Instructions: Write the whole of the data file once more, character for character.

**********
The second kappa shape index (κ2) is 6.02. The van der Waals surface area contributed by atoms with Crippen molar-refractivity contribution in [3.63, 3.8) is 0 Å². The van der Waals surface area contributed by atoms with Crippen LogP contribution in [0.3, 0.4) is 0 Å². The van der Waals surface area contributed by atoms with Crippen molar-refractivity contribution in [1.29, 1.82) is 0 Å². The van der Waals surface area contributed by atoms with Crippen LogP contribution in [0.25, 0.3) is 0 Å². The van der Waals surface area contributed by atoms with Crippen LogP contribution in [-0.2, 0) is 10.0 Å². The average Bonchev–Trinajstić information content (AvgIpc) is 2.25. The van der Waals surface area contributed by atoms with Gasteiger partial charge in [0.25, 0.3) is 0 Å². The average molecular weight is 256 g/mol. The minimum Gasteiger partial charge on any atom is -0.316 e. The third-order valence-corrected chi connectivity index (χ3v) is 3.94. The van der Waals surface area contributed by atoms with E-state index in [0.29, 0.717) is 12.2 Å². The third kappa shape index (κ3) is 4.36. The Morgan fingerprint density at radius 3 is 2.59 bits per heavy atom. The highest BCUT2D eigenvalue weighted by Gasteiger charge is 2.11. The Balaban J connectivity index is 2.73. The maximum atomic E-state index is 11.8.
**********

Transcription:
The second kappa shape index (κ2) is 6.02. The van der Waals surface area contributed by atoms with Crippen molar-refractivity contribution in [3.63, 3.8) is 0 Å². The van der Waals surface area contributed by atoms with Crippen LogP contribution in [0.3, 0.4) is 0 Å². The van der Waals surface area contributed by atoms with Crippen molar-refractivity contribution in [1.29, 1.82) is 0 Å². The van der Waals surface area contributed by atoms with Crippen LogP contribution in [0.25, 0.3) is 0 Å². The van der Waals surface area contributed by atoms with Crippen LogP contribution in [-0.2, 0) is 10.0 Å². The average Bonchev–Trinajstić information content (AvgIpc) is 2.25. The van der Waals surface area contributed by atoms with Gasteiger partial charge in [0.25, 0.3) is 0 Å². The average molecular weight is 256 g/mol. The minimum Gasteiger partial charge on any atom is -0.316 e. The third-order valence-corrected chi connectivity index (χ3v) is 3.94. The van der Waals surface area contributed by atoms with E-state index in [0.29, 0.717) is 12.2 Å². The third kappa shape index (κ3) is 4.36. The Morgan fingerprint density at radius 3 is 2.59 bits per heavy atom. The highest BCUT2D eigenvalue weighted by Gasteiger charge is 2.11. The Balaban J connectivity index is 2.73. The maximum atomic E-state index is 11.8.